Pearl Theater weathering pandemic

Jessica Tingley

“No one could have predicted the challenges that 2020 would bring to the world and to the Pearl Theater,” outgoing board president Jessica Tingley wrote in the annual report presented at last week’s annual meeting. “Operating a small, volunteer-run theater is challenging in the best of times, and a global pandemic has not made things easier!”

Closed due to COVID-19 in March, a small group of dedicated volunteers have continued to work tirelessly behind the scenes, trying to develop a safe and sensible way to reopen but unable in good conscience to risk volunteers, performers and guests.

At the meeting October 21, board members again brainstormed ideas, but once again, in he face of the current surge of novel coronavirus, voted with unanimous sadness to hold off on reopening, taking it one step farther as the holidays approach, voting to close the venue to rentals and events put on by others, including the ever-popular Christmas movie put on each year with the Bonners Ferry Chamber of Commerce since the Rex Theater closed.

“2020 has been a year of unprecedented change for the world,” Jessica wrote. “For the Pearl, it meant finding new ways to carry on with our mission despite being closed. There will be more changes for the Pearl in coming months that will undoubtedly be a mix of good and bad, easy and hard, scary and exciting. More importantly, though, they will be necessary in order for the Pearl to succeed in these new, difficult times.”

While closed, despite no revenue coming in, the board and volunteers gave the theater a thorough, top to bottom scrubbing. An inspection was conducted to prioritize several repairs that are needed on the decades-old building, formerly a church, to include removing the bell tower and replacing the roof.

Denise Chrichton (left) and Pearl founder Carolyn Testa.

“While we currently don’t have the funds to begin these larger outside projects, the first step of identifying the most urgent needs and developing a strategy to tackle the project has been made,” Jessica wrote. “Our other committees met frequently throughout the spring and summer to work on grant writing and during that process discovered an opportunity t update the Pearl’s bylaws and expand our mission statement in order to better support the talented artisans in our community sharing a remarkable diversity of skills.”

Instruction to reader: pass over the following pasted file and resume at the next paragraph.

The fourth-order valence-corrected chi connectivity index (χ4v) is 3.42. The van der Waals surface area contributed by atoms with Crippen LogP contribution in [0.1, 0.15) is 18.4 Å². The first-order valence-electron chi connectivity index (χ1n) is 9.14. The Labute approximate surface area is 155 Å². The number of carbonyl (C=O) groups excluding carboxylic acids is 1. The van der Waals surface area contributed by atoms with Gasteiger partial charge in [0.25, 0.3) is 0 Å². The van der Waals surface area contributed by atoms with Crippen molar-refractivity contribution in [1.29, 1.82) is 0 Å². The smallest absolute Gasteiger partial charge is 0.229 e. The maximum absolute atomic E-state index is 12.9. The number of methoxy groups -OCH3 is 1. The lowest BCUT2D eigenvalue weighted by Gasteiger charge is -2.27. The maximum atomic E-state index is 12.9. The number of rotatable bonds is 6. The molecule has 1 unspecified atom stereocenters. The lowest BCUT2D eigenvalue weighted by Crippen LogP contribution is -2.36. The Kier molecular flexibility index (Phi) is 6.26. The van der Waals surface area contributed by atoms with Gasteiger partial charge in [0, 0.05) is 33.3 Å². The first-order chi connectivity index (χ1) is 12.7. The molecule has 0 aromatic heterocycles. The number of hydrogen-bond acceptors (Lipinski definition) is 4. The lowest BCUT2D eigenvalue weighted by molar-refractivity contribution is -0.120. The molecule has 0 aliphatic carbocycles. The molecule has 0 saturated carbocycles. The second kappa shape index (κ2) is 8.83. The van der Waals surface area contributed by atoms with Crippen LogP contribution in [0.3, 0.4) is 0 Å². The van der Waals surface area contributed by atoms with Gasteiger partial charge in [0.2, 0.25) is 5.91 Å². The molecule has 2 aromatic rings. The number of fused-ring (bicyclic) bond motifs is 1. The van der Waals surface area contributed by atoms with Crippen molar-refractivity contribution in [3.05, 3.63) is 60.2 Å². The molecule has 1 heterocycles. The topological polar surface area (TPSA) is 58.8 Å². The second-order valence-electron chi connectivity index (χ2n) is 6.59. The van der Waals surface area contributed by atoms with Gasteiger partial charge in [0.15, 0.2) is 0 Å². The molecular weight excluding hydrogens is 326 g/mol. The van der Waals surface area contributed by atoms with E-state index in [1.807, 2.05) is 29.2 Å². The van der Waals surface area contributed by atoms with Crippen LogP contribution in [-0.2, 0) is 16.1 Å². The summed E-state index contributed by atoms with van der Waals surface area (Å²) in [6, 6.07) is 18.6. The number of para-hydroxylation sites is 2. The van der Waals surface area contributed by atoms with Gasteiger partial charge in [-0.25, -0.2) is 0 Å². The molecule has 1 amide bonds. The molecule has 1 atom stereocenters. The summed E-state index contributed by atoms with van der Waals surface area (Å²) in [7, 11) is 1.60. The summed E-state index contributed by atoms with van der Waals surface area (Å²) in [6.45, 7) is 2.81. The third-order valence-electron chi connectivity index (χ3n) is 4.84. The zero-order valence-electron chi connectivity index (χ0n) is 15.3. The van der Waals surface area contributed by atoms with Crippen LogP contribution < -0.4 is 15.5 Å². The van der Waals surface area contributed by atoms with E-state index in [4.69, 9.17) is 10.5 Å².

With the end of the fiscal year, the board bid farewell to eight-year member Denise Chrichton, who served as both treasurer and secretary as well as a tireless Pearl advocate, as her term expired.

Skye Dimmitt (left) and Jamie Schnuerle.

After two years as president, board president Jessica Tingley ceded her chair, remaining on the board, and vice president Skye Dimmitt was elected to take over. Member Mark Weatherstone was elected vice president, Heather Olson secretary and Jessica agreed to fill the vacant treasurers slot.

Currently, all the Pearl committees are seeking additional volunteers and leaders who will be essential in shaping the future of the Pearl.

The board appreciates the patience of donors, members and patrons in these difficult days, and bid welcome any who are interested in helping the non-profit, now in its eighth year, keep true to its mission statement, “to foster the performing arts throughout Boundary County for the education, entertainment and inspiration of the community.”

“If you want to help guide the Pearl into the future,” Jessica wrote, “there is no better time than now to get involved!”

To learn more, visit, email or call (208) 610-2846.